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The usage of the small tsu っ to be used officially as a geminate consonant can be traced back to the Japanese government in 昭和六一年七月一日 (July 1st 1986(I believe)). You can read the bulletin by the 文部科学省 (Ministry of Education, Culture, Sports, Science and Technology; MEXT) that discusses this:

4 促音

例 はしって(走) かっき(活気) がっこう(学校) せっけん(石鹸*)

〔注意〕 促音に用いる「つ」は、なるべく小書きにする。

Loose Translation:

Notice: When using "tsu" for a geminate constant, it should be written in small form as much as possible.

Since 「なるべき」 is more of "where feasible, as much as possible" versus something more strict such as 「必ず (without fail)」, it does suggest the ability for this rule to be broken. This would most likely be in the cases of showing usage previous to this notice.

Source: http://www.mext.go.jp/b_menu/hakusho/nc/t19860701002/t19860701002.html

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That's a good reference, though it's worth noting that small was standard before 1986. –  snailboat Jan 8 at 7:43
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It's like a つ that gets dropped. You see it often in compound words where the first part would end in つ by itself. e.g., 発見(はっけん). 発 is pronounced はつ by itself. はつけん is a little bit uncomfortable to pronounce, so it becomes はっけん. There are at least dozens if not hundreds of examples that follow this pattern.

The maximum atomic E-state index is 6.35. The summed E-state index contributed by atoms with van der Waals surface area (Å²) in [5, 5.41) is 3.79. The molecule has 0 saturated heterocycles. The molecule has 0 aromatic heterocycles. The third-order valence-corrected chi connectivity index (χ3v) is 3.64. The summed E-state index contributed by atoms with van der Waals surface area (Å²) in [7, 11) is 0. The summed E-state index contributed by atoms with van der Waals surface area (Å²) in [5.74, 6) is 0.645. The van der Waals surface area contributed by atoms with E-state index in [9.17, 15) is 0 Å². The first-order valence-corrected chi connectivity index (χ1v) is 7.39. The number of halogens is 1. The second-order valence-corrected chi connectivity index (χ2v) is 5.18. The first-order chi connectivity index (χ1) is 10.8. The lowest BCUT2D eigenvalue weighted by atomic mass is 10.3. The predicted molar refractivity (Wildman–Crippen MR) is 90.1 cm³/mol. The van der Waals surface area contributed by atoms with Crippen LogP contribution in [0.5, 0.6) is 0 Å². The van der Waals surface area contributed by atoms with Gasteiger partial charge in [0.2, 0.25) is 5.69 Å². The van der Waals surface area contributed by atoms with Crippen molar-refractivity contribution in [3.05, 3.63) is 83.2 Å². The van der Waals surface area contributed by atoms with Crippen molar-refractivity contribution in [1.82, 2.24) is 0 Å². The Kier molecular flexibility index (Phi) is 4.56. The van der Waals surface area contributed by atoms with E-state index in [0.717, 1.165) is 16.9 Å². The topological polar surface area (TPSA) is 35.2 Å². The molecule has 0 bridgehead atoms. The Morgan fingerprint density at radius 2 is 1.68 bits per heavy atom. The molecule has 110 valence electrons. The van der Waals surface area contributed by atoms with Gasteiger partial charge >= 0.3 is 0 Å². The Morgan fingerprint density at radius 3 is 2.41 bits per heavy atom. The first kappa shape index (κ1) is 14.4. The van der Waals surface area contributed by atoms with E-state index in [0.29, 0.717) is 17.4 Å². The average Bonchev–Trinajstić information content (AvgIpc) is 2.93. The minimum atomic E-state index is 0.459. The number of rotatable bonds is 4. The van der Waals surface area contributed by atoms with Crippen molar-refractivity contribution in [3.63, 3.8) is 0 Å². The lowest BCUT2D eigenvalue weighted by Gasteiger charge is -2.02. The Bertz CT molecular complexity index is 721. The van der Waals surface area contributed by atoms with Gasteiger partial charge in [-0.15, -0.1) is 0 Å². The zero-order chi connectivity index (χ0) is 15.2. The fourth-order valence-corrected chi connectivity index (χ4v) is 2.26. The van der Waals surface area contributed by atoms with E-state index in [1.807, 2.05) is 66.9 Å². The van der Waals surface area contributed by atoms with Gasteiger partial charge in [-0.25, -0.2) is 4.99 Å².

Edit This is not the only place that the small tsu comes up. As Tsuyoshi Ito points out, there are other patterns such as 学校 (がっこう) instead of がくこう and 作家(さっか) instead of さくか.

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It is true that “っ” is related to “つ” (see nevan’s answer), but there are also hundreds of words where a “っ” stands for く: 学校 (がっこう), 作家 (さっか), and so on. So I am not sure if your answer explains the origin of “っ” correctly. –  Tsuyoshi Ito Jun 7 '11 at 23:02
    
Good point. My answer is definitely incomplete. –  Brendan Jun 7 '11 at 23:08